Modern browsers
include sophisticated routines to work around your bad HTML and render a page
without generating a series of ugly error messages about “unterminated
tags” or “invalid doctypes”. But just because the browser tries
to handle errors is no reason for you to ignore the problem. To have your pages
render consistently, you should vet the HTML documents against the W3C’s latest
specification to ensure you are in compliance with the latest rules and syntax.

There are online tools
to do this, the most famous being the W3C’s own Markup Validator Service. The
problem with an online service, however, is that it can be slow and may even
get swamped if you send it a large number of pages. It’s a good idea to use a
validator on your local computer, especially if you are planning to validate a
large batch of files. That’s where the HTML::Lint Perl module comes in.

Installing HTML::Lint

The HTML::Lint module is built on top of the very popular HTML::Parser
and HTML::Tagset modules. It’s designed to check, or “lint“, your HTML code for errors that might cause it to
break or render incorrectly. Written entirely in Perl, with no dependencies on
external libraries, HTML::Lint can parse either an HTML file or a string
containing HTML markup. Errors are classified into one of three categories
according to their severity, and the module includes methods to filter and
display all but the most severe errors.

HTML::Lint is licensed
under the GPL, and is maintained by Andy Lester. Detailed installation
instructions are provided in the download archive, but the simplest way to install it is to use
the CPAN shell:

shell> perl -MCPAN -e shell
cpan> install HTML::Lint

This tutorial uses the
current version 1.28 of HTML::Lint.

Linting a string or file

With the module
installed, let’s try a simple example that demonstrates how it works:


# import module
use HTML::Lint;

# create an HTML string with an error in it
$html = “<html><head></head><body><center>This is a simple HTML document with an unclosed element</body></html>”;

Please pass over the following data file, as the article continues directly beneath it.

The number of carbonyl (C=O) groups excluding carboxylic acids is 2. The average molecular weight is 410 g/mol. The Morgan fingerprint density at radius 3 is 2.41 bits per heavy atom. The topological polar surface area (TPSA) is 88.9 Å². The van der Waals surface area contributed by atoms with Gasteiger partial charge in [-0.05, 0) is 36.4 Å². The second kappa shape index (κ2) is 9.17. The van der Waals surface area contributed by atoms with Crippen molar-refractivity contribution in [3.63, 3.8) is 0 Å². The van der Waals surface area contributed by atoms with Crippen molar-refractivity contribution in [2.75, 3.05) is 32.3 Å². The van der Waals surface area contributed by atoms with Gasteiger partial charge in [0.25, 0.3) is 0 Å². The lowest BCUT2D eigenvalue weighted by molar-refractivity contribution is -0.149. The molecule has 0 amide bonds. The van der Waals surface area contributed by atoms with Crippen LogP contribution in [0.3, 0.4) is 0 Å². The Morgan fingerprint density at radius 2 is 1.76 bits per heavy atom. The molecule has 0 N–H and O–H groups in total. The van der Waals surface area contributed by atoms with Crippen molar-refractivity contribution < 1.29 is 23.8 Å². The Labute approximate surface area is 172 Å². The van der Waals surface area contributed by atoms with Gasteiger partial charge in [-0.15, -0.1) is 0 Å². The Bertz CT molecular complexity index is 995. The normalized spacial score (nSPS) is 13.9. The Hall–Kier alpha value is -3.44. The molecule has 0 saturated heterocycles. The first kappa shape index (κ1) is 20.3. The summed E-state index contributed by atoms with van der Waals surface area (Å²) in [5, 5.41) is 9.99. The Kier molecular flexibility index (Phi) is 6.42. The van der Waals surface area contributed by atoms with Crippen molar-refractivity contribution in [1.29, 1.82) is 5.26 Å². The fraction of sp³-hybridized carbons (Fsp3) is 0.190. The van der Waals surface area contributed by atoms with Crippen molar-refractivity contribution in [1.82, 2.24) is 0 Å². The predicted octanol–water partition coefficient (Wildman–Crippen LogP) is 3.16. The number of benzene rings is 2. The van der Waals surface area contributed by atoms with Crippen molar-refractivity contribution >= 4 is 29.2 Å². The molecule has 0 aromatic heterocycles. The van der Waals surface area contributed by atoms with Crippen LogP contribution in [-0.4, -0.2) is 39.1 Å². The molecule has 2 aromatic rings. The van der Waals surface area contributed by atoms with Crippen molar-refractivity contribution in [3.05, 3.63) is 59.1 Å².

# create a Lint object
$lint = HTML::Lint->new;

# parse the HTML string

# check for errors and print an error message
($lint->errors) ? print “The HTML is invalid” : print “The HTML is valid”;

This is fairly
self-explanatory—once you create an instance of HTML::Lint, most of the heavy
lifting is done by the parse() method. This method accepts a string of HTML and
checks it for validity. Errors, if any, are stored in the object’s @errors
array. By checking this array, your script can display a message indicating
whether the string is valid or not.

Of course, it’s
unlikely that you’re going to be writing HTML strings inside your lint scripts.
Luckily you can use it to scan existing HTML documents on your computer.
Instead of the plain parse() method, HTML::Lint also comes with a parse_file()
method which accepts a file instead of a string as the argument:


# import module
use HTML::Lint;

# create a Lint object
$lint = HTML::Lint->new;

# parse a file
$lint->parse_file(“/usr/local/apache/htdocs/site1/welcome.html”) or die(“Cannot find file!”);

# check for errors and print an error message
($lint->errors) ? print “The HTML is invalid” : print “The HTML is valid”;

Here, the HTML::Lint
parser will look up the file, scan it and place errors into the $errors array.
You could, obviously, make the file name and path an input argument to the
script for maximum flexibility. We’ll do that in the next example, but first a
word about handling

Handling errors found by HTML::Lint

While the previous examples
showed the basics of how HTML::Lint works, they didn’t show you how to identify
which errors were found. For that we have to process the @errors array, which
contains the detailed error messages.